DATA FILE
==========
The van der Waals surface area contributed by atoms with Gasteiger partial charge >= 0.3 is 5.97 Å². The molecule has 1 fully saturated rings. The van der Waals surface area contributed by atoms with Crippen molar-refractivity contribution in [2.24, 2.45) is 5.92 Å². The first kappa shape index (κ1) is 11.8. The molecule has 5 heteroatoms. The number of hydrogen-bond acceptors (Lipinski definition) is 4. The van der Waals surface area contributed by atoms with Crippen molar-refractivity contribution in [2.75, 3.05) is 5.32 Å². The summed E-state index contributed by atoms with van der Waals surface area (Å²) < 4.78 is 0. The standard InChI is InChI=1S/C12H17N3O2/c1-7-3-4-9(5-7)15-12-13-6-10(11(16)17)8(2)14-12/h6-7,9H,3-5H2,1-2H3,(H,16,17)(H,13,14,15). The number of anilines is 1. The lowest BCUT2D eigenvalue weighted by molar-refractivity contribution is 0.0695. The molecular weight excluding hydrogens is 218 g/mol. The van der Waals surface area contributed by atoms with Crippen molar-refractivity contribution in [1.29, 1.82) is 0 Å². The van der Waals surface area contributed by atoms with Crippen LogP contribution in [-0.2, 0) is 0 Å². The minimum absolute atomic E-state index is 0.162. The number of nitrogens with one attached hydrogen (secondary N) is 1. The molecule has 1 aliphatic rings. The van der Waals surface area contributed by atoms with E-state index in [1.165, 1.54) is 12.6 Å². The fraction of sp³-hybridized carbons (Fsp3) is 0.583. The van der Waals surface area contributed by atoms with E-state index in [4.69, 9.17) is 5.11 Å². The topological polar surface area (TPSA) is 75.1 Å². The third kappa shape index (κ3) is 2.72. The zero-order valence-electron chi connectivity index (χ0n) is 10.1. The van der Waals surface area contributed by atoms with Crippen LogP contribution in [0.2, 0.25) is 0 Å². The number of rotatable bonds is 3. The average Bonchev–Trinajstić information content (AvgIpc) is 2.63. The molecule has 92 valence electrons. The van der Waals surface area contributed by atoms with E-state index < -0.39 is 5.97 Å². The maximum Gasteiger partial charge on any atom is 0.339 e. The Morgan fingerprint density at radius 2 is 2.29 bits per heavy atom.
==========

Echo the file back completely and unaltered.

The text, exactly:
The van der Waals surface area contributed by atoms with Gasteiger partial charge >= 0.3 is 5.97 Å². The molecule has 1 fully saturated rings. The van der Waals surface area contributed by atoms with Crippen molar-refractivity contribution in [2.24, 2.45) is 5.92 Å². The first kappa shape index (κ1) is 11.8. The molecule has 5 heteroatoms. The number of hydrogen-bond acceptors (Lipinski definition) is 4. The van der Waals surface area contributed by atoms with Crippen molar-refractivity contribution in [2.75, 3.05) is 5.32 Å². The summed E-state index contributed by atoms with van der Waals surface area (Å²) < 4.78 is 0. The standard InChI is InChI=1S/C12H17N3O2/c1-7-3-4-9(5-7)15-12-13-6-10(11(16)17)8(2)14-12/h6-7,9H,3-5H2,1-2H3,(H,16,17)(H,13,14,15). The number of anilines is 1. The lowest BCUT2D eigenvalue weighted by molar-refractivity contribution is 0.0695. The molecular weight excluding hydrogens is 218 g/mol. The van der Waals surface area contributed by atoms with Crippen molar-refractivity contribution in [1.29, 1.82) is 0 Å². The van der Waals surface area contributed by atoms with Crippen LogP contribution in [-0.2, 0) is 0 Å². The minimum absolute atomic E-state index is 0.162. The number of nitrogens with one attached hydrogen (secondary N) is 1. The molecule has 1 aliphatic rings. The van der Waals surface area contributed by atoms with E-state index in [1.165, 1.54) is 12.6 Å². The fraction of sp³-hybridized carbons (Fsp3) is 0.583. The van der Waals surface area contributed by atoms with E-state index in [4.69, 9.17) is 5.11 Å². The topological polar surface area (TPSA) is 75.1 Å². The third kappa shape index (κ3) is 2.72. The zero-order valence-electron chi connectivity index (χ0n) is 10.1. The van der Waals surface area contributed by atoms with Crippen LogP contribution in [0.2, 0.25) is 0 Å². The number of rotatable bonds is 3. The average Bonchev–Trinajstić information content (AvgIpc) is 2.63. The molecule has 92 valence electrons. The van der Waals surface area contributed by atoms with E-state index < -0.39 is 5.97 Å². The maximum Gasteiger partial charge on any atom is 0.339 e. The Morgan fingerprint density at radius 2 is 2.29 bits per heavy atom.